Trio Set To Return to Earth on Russian Spacecraft – First Private Astronaut Mission Nears

Soyuz MS-19 Crew Ship Docked to Rassvet Module

The Soyuz MS-19 crew ship, in between the Cygnus cargo craft and the Prichal module, that will take three Expedition 66 crewmates home is pictured docked to the Rassvet module. It was pictured before the Soyuz MS-21 crew ship docked to Prichal on March 18. Credit: NASA

Three Expedition 66 Flight Engineers are returning to Earth in less than two days as four private astronauts prepare for their mission to the International Space Station. The crew activities haven’t stopped the ongoing space research as the orbital residents studied biology, botany, and physics on Monday.

NASA astronaut Mark Vande Hei is nearing the end of his mission as he prepares to return to Earth on Wednesday after a NASA-record breaking 355 days in space. Soyuz Commander Anton Shkaplerov will lead Vande Hei and Flight Engineer Pyotr Dubrov inside the Soyuz MS-19 crew ship when they undock from the Rassvet module at 3:21 a.m. EDT on Wednesday. The trio will parachute to a landing just over four hours later.

The next mission to the orbiting lab will be the Axiom Space-1 mission, or Ax-1, carrying a former NASA astronaut and three U.S. crew members. Commander Michael Lopez-Alegria will be making his fifth visit to space and his third visit to the space station while commanding the first private mission for Axiom Space. He will lead first time space visitors Pilot Larry Connor and Mission Specialists Eytan Stibbe and Mark Pathy aboard Endeavour, during the vehicle’s second mission to the station.

NASA teams supporting the Artemis I mission polled “go” today to proceed with the wet dress rehearsal, planned for Friday, April 1, through Sunday, April 3, on Launch Pad 39B at NASA’s Kennedy Space Center in Florida. NASA, Axiom and SpaceX are now looking at no earlier than April 6 for the launch of Axiom Mission 1 (Ax-1), the first private astronaut mission to the International Space Station, pending range approval. For an April 6 launch, Ax-1 static fire would take place on April 4. NASA’s SpaceX Crew-4 mission remains scheduled to launch no earlier than Tuesday, April 19.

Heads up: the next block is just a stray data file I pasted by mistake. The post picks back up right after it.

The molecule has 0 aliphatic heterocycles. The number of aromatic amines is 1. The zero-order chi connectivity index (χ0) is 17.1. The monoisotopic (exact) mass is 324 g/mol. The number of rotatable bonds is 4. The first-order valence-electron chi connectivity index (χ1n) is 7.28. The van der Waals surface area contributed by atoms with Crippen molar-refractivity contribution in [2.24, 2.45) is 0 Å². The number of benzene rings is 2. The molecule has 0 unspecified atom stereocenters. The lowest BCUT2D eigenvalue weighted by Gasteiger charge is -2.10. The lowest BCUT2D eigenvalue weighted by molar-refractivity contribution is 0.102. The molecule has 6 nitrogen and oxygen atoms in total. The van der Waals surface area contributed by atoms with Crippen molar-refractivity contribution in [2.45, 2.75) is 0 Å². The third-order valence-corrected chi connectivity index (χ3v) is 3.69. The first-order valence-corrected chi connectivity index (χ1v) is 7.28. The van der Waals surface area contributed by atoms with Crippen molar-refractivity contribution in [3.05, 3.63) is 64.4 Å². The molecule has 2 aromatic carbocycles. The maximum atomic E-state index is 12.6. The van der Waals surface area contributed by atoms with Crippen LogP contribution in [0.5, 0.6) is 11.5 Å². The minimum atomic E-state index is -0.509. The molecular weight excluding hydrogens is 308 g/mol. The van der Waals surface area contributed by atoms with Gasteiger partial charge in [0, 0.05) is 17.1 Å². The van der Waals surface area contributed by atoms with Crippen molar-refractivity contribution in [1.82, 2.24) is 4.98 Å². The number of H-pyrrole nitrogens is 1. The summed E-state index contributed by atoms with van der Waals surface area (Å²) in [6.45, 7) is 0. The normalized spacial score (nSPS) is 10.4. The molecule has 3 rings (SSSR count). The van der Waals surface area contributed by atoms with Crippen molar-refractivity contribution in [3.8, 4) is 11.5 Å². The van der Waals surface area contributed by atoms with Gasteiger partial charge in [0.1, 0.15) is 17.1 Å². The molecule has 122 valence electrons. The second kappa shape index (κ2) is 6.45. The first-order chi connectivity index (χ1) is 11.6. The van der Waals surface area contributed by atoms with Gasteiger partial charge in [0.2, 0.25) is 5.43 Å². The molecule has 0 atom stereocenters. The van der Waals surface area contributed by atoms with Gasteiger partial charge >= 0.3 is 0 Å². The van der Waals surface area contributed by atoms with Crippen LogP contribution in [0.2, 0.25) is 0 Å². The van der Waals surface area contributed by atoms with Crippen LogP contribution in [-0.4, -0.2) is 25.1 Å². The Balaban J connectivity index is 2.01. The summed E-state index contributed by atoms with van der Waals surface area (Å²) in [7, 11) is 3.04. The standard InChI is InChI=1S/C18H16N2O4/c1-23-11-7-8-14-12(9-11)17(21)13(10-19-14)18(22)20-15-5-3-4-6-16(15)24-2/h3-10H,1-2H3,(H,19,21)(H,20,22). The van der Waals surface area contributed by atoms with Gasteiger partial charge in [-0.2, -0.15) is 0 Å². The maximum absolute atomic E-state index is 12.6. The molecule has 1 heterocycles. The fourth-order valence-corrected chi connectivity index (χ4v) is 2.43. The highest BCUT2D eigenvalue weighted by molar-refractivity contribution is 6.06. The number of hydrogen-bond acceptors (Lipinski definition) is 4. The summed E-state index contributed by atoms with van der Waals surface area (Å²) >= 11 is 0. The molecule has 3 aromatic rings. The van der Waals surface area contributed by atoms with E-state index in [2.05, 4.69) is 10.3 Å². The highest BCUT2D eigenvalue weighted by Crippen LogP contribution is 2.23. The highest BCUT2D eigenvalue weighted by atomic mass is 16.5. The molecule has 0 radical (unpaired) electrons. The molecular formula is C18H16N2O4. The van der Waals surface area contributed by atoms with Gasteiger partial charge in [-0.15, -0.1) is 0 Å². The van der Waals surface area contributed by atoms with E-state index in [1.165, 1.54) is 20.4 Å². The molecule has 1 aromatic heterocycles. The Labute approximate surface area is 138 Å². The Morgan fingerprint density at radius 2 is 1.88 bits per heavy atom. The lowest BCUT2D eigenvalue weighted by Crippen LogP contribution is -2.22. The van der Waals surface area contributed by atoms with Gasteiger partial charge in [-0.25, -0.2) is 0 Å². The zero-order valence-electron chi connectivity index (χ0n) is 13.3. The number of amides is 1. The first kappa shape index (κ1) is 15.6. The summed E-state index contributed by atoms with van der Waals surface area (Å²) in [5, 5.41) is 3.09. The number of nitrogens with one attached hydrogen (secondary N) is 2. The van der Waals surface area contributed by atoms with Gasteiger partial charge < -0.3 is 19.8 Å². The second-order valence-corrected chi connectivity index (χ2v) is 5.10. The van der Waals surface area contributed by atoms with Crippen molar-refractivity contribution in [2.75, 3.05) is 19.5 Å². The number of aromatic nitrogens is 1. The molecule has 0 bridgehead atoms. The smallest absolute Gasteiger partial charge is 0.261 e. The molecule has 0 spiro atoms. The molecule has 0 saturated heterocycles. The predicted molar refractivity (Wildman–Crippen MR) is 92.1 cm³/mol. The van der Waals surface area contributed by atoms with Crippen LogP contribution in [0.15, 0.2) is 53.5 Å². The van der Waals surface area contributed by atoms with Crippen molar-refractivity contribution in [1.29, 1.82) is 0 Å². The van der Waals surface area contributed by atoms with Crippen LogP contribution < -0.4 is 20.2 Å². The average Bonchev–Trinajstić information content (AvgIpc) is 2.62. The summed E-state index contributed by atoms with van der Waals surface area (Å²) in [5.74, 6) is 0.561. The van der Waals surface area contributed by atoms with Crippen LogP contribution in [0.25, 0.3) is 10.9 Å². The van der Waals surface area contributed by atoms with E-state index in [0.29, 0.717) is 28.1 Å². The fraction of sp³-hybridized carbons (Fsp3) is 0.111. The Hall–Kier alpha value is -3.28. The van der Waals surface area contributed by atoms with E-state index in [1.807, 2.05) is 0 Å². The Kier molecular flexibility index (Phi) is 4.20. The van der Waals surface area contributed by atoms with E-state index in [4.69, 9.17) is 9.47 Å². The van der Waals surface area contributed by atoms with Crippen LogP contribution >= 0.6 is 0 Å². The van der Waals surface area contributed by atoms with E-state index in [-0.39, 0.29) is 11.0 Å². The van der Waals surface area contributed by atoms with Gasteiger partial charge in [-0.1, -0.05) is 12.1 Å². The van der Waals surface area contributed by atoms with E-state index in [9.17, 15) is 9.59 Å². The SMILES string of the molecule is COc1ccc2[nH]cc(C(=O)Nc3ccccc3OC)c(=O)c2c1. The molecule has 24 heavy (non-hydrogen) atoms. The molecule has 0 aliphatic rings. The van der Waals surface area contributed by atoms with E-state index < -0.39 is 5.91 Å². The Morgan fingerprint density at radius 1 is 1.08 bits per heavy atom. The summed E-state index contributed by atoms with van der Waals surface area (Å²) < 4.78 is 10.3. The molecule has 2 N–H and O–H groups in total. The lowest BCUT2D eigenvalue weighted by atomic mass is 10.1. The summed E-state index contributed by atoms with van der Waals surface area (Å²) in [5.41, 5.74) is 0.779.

Science is always ongoing aboard the station whether its crew members tending to experiments, or scientists uploading commands, or even investigations that are designed to run autonomously.

Monday’s research program aboard the station covered human research, space botany and glass optics. NASA Flight Engineers Raja Chari and Kayla Barron helped researchers understand how astronauts manipulate objects possibly informing the design of spacecraft interfaces for a variety of gravity environments. The duo also joined astronauts Tom Marshburn of NASA and Matthias Maurer of ESA (European Space Agency) for a standard vision test using an eye chart.

Chari also harvested cotton cultures grown for the Plant Habitat-05 experiment and prepared them for return analysis back on Earth. Marshburn serviced samples for a physics study exploring using artificial intelligence to improve the development of advanced glass optics with implications for Earth and space industries.

The orbiting lab’s three newest crew members spent the day on a variety of activities in the Russian segment including an exercise study, ventilation maintenance, and station familiarization activities. Cosmonauts Oleg Artemyev, Sergey Korsakov, and Denis Matveev are in the second week of a six-and-a-half-month mission that began on March 18.

After successfully completing a spacewalk on March 23 at the International Space Station, a thin layer of water was discovered on the inner surface of the helmet and on an absorption pad inside ESA (European Space Agency) astronaut Matthias Maurer’s helmet following airlock re-pressurization. The water found was more than normal. The space station crew expedited Maurer’s helmet removal and then gathered data in coordination with ground support teams. The space station team is looking into the cause, and any possible fixes that might be needed. The station crew members remain in good health, and they are continuing their daily activities of science and maintenance. Key objectives were completed during the spacewalk, and there are no planned U.S operating segment spacewalks in the near future as a part of normal station operations. Crew safety is a top priority for NASA. The agency and our international partners are constantly identifying and mitigating risks of human spaceflight.

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